Article Text

Original research
Knowledge, attitudes and practices regarding spinal vascular malformations among doctors in China: a cross-sectional study
  1. Zhongjun Yan1,
  2. Lingling Fan2,
  3. Dongwei Xu3,
  4. Jie Ma1,
  5. Yan Hu1,
  6. Jiang Li1,
  7. Yufeng Liu1
  1. 1Department of Neurosurgery, Air Force Medical University Tangdu Hospital, Xi'an, Shaanxi, China
  2. 2Department of Neurology, Xi'an First Hospital Affiliated to Xi'an Medical University, Xi'an, Shaanxi, China
  3. 3Department of Neurosurgery, 78th Group Army Hospital of Chinese PLA, Mudanjiang, Heilongjiang, China
  1. Correspondence to Dr Yufeng Liu; lyfnokia6303{at}163.com

Abstract

Objective Knowledge, attitude and practice (KAP) models are essential tools for assessing healthcare professionals’ understanding, beliefs and behaviours towards specific health issues. This study aimed to explore the KAP of Chinese doctors in diagnosing and treating spinal vascular malformations (SVM).

Design A web-based cross-sectional survey.

Setting This study was conducted between October and December 2022 through a self-administered questionnaire.

Participants Participants include full-time doctors who voluntarily participate. Doctors in advanced training, regular training or internships were excluded.

Primary and secondary outcome measures The KAP scores of Chinese doctors in diagnosing and treating SVM measured by the questionnaire.

Results A total of 517 doctors participated in the study, mostly in Shaanxi, China, working in SVM-relevant departments (n=396) or other departments (n=121). The doctors achieved an average knowledge score of 9.66±1.95 (range: 0–12), attitude score of 22.16±1.71 (range: 6–30) and practice scores of 46.13±5.35 for those in SVM-relevant departments (neurosurgery, orthopaedics and neurology) and 8.50±1.25 for those in other departments, respectively, revealing doctors have adequate knowledge, positive attitude and good practice, and those in SVM-relevant departments showing more adeptness compared with those in other departments. Moreover, multivariate logistic regression analysis showed that knowledge about SVM (OR=1.72, 95% CI 1.11 to 2.65, p=0.015), holding a master’s degree (OR=1.85, 95% CI 1.14 to 3.00, p=0.013) and working in orthopaedics (OR=0.34, 95% CI 0.13 to 0.88, p=0.026) were independently associated with good attitude.

Conclusion Chinese doctors showed adequate knowledge, moderate attitudes and good practice regarding SVM. A continuing education programme may improve clinical practitioners’ ability to manage SVM.

  • Health Education
  • VASCULAR SURGERY
  • Hospitals

Data availability statement

Data are available upon reasonable request. All data generated or analysed during this study are included in this published article (and its supplementary information files).

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STRENGTHS AND LIMITATIONS OF THIS STUDY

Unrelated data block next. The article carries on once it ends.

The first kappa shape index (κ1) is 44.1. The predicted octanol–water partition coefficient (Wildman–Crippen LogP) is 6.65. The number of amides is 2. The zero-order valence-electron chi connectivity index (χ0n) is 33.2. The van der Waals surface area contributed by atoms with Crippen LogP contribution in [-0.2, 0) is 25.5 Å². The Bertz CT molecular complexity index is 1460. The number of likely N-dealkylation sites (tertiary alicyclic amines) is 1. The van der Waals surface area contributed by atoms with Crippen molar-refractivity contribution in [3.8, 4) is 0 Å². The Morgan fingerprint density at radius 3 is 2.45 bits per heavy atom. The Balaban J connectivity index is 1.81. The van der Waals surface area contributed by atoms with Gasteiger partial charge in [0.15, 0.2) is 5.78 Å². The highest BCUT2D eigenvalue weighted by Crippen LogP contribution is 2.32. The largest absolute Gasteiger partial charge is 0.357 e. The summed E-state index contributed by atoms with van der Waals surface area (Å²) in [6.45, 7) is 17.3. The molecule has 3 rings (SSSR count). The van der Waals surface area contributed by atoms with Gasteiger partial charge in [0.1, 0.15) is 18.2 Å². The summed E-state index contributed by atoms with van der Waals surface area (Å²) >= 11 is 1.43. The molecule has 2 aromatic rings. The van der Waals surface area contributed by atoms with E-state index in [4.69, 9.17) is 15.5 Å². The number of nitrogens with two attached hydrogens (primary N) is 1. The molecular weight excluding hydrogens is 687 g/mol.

• The questionnaire was developed based on expert consensus and revised through input from multiple experts, enhancing the content validity of the instrument.

  • The study included doctors from both spinal vascular malformations (SVM)-relevant departments and other departments, providing insights into the variations in knowledge, attitude and practice across different specialties.

  • The study relied on self-reported data, which may be subject to recall bias or social desirability bias, potentially impacting the accuracy of responses.

  • The study focused on Chinese doctors, specifically those in Shaanxi, which restricts the generalisability of the findings to a broader population or different geographical regions.

  • The study, being cross-institutional within China, overlooks the influence of varied cultural norms, socioeconomic status, political and legal frameworks, educational and health systems, and technological access, which limits its generalisability to different international contexts.

Introduction

Spinal vascular malformations (SVM) are rare and complex clinical entities that may cause progressive spinal cord symptoms and irreversible disability in the absence of timely and proper treatment.1 2 Several classification systems have been developed for SVM, but the most widely used is based on the site (dural, intradural and extradural) and type (arteriovenous fistulas and arteriovenous malformations) of arteriovenous shunts.1 3 The most common type of SVM is spinal dural arteriovenous fistula (SDAVF), which accounts for 60%–80% of all cases.4 Endovascular and surgical treatments are available for SVM depending on the type and location of the lesion.5 Angiography is the gold standard for diagnosis, and MRI and magnetic resonance angiography (MRA) are increasingly being used for screening.4 However, due to the vague and slow-developing symptoms, many patients go undiagnosed or misdiagnosed.6

In a recent study, 35% of patients with SDAVF had a documented misdiagnosis, with a significantly longer symptom duration before treatment (2.3 vs 0.9 years) and worse clinical outcomes than patients without a misdiagnosis.7 According to an earlier study, patients with SDAVF underwent extensive and unsuccessful workups and even unnecessary surgeries due to misdiagnosis for up to 36 months before being diagnosed.8 The early diagnosis and treatment of SVM may significantly improve outcomes and even prevent permanent disability and death.1 Increasing clinician awareness of this rare condition is crucial to making an accurate diagnosis.